To Stay a World Power, UK Needs France

To Stay a World Power, UK Needs France

Our Armed Forces are not, and never have been, an end in themselves. They have several distinct purposes.

The prime one is, of course, to defend the country and its people if we are subject to actual or threatened invasion. But our Army, Navy and Air Force are also the means by which we can implement our foreign policy, and advance and protect our national interests.

They are not the only means by which we do this. Diplomacy, economic sanctions, trade and cultural activity can, in the right circumstances, have a profound effect. But for Britain, as for other countries, Frederick the Great’s dictum is still persuasive. “Diplomacy without arms is like music without instruments.”

These considerations are highly relevant to the current enthusiasm for a defence review in the immediate aftermath of the next general election. The reality, however, is that such a review would have little meaning unless it is preceded by a frank and unsentimental assessment of the foreign policy that we wish to pursue over the early years of this century. The crucial question is whether we wish the United Kingdom to continue to have a global role.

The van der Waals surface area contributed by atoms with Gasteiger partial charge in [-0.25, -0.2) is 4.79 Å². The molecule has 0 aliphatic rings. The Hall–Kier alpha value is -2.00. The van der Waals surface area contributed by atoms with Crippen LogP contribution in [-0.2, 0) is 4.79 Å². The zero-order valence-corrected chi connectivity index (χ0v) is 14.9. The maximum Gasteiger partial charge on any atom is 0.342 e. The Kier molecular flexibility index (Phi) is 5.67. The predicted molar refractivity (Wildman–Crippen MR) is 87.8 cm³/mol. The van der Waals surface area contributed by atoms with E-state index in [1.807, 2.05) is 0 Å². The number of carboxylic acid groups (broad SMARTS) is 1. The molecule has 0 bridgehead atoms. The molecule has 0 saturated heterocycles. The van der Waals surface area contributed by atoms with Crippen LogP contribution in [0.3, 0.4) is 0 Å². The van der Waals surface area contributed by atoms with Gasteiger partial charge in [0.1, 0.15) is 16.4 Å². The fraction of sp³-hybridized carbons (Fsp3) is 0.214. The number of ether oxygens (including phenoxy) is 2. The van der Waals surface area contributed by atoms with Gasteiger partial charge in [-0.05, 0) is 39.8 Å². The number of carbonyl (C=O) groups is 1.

To argue that we should does not reveal a yearning for the heady days of the British Empire. Nor does it indicate any enthusiasm for a Blair-style cleansing of the world’s despots and dictators through the force of British arms.

Rather it is a sober realisation that in this dangerous world there are few countries that combine the rule of law with serious military capability and that Britain is one of them. From time to time the use of these assets, or the credible threat to use them, with a clear and unambiguous basis in international law, will be the only way to protect the world from unacceptable aggression.

Many who read this may be unaware that apart from the United States, which is in a league of its own, only the United Kingdom and France have the means to deploy serious military force around the world. Other countries, such as China, Russia or India, have far larger armies but, for the most part, without the technology, the logistics or the experience to contemplate combat operations in diverse environments.

That has been our role until now. The question, quite bluntly, is whether, in future years, we wish to be a country such as France, with a significant, though not a massive, global role or become more like Italy or Spain. They are countries of a comparable size but which limit their foreign and defence policy to their own region.

There would be nothing discreditable or improper about a decision to contract but it would be a strategic change of direction for Britain, inconsistent with the past 500 years of our history. It would enable us to have a much smaller defence budget. It would, however, also end our ability to make a major contribution to global policy and international stability.